Not according to plan

By Geoff Lee

May 18, 2017 12:00 AM

Loan legislation enables predatory lending?

Changes to Alberta’s payday loan legislation intended to end predatory lending, have enabled it, according to the Canadian Consumer Finance Association.
The association that represents the Canadian payday loan industry, says changes to regulations for short-term loans have forced more than 240,000 Albertans who used the service, to turn to illegal, unlicensed online lenders.
Alberta reduced the maximum allowable payday loan fee from $23 per $100 to $15, and increased the loan term from 12 days to between 42-62 days, with the passage of Bill 15 in 2016.
Association president, Tony Irwin says the demand for credit hasn’t declined, and the government’s assurances that credit unions would take up the slack haven’t panned out.
“It’s borrowers who can’t go to banks,” said Irwin.
“Credit unions, while they are offering a product, it might work for a few people; it won’t work for the masses.”
The association’s payday loan data indicates the number of loans has decreased by 94 per cent since the NDP rules were brought in with a nominal increase in short-term loans by credit unions.
A payday loan is a loan of $1,500 or less, with a term of 62 days or less.
Irwin says credit unions such as First Calgary and Servus have set credit rating scores too high, excluding 85 per cent of typical payday loan borrowers who have an average income of $50,633 in Alberta.
Christine Tucker, manager of retail banking for Synergy Credit Union, regulated by payday loan laws in Saskatchewan, says there is a cost of the risk associated with short-term loans.
“I think what maybe the government missed when they started talking about the credit unions is the cost for us, creating some of those types of loans has exponentially increased to a point that it makes it very tough to operate in that market,” said Tucker.
“The government is trying to protect the people that have the least money —the challenge with that is to service that market.”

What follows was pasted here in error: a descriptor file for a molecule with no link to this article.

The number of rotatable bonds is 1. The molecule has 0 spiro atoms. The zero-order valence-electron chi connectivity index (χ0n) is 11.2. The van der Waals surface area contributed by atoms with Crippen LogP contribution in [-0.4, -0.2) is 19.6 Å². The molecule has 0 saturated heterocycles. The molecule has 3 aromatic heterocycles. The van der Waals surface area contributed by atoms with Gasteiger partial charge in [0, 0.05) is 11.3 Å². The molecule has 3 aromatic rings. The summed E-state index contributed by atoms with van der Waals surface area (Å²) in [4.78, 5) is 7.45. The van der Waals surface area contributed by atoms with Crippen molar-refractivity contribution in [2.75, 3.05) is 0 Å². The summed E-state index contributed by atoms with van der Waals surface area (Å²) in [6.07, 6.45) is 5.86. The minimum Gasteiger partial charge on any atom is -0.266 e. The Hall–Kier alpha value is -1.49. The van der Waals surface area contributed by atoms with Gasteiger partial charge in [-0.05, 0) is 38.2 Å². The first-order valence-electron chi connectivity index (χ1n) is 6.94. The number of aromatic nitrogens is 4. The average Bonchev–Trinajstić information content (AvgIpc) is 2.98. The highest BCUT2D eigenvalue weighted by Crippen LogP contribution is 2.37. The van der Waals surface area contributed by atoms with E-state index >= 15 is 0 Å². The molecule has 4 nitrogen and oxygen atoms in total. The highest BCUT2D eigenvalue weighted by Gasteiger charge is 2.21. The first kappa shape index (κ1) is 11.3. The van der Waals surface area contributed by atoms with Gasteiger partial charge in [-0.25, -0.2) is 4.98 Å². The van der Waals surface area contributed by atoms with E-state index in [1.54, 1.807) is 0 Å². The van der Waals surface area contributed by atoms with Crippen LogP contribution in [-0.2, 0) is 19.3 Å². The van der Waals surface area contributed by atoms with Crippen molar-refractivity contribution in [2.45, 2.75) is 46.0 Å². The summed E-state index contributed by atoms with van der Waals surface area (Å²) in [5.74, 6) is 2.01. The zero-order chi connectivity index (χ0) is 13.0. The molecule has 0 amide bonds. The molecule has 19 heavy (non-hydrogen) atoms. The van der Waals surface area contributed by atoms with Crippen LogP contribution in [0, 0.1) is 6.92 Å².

Tucker said she suspects the Alberta government needs to go another step, and how do you fund that?
“The credit unions could support that industry, but the government is going to have to put some money in, so you could at least hit a break even point,” she said.
Tucker said credit unions in Saskatchewan do offer short-term loans, but the interest rates are higher than the rates paid by average to low-risk borrowers.
She said credit unions like Synergy have a tolerance for credit scores that are lower, but from borrowers that actually want to get out of the debt trap with financial counselling.
“Those are the people we do help,” said Tucker.
“It’s a very small percentage of our market because I am not sure if the payday loan people are open to that counselling.”
“We’re trying to educate people so they don’t get into that situation to begin with.”
She said some people want the money without the counselling.
“The challenge with that is, how do you ever get out; eventually the risk makes us write it off,” said Tucker.
Irwin says the members of his association support financial literacy.
“You can provide education and literacy, and you can still provide credit for your customers who need it,” he said.
He said that’s what the payday loan industry in Alberta has been doing since it was first regulated a number of years ago.
“All the changes from the current government have resulted in a virtual ban of the product,” said Irwin.
He asserts the legislation doesn’t change the need that still exists.
“If we can’t provide it, people will go underground and go online and find illegal unlicensed lenders who do not follow any regulations that would apply in Canada and will put borrowers in harm,” said Irwin.

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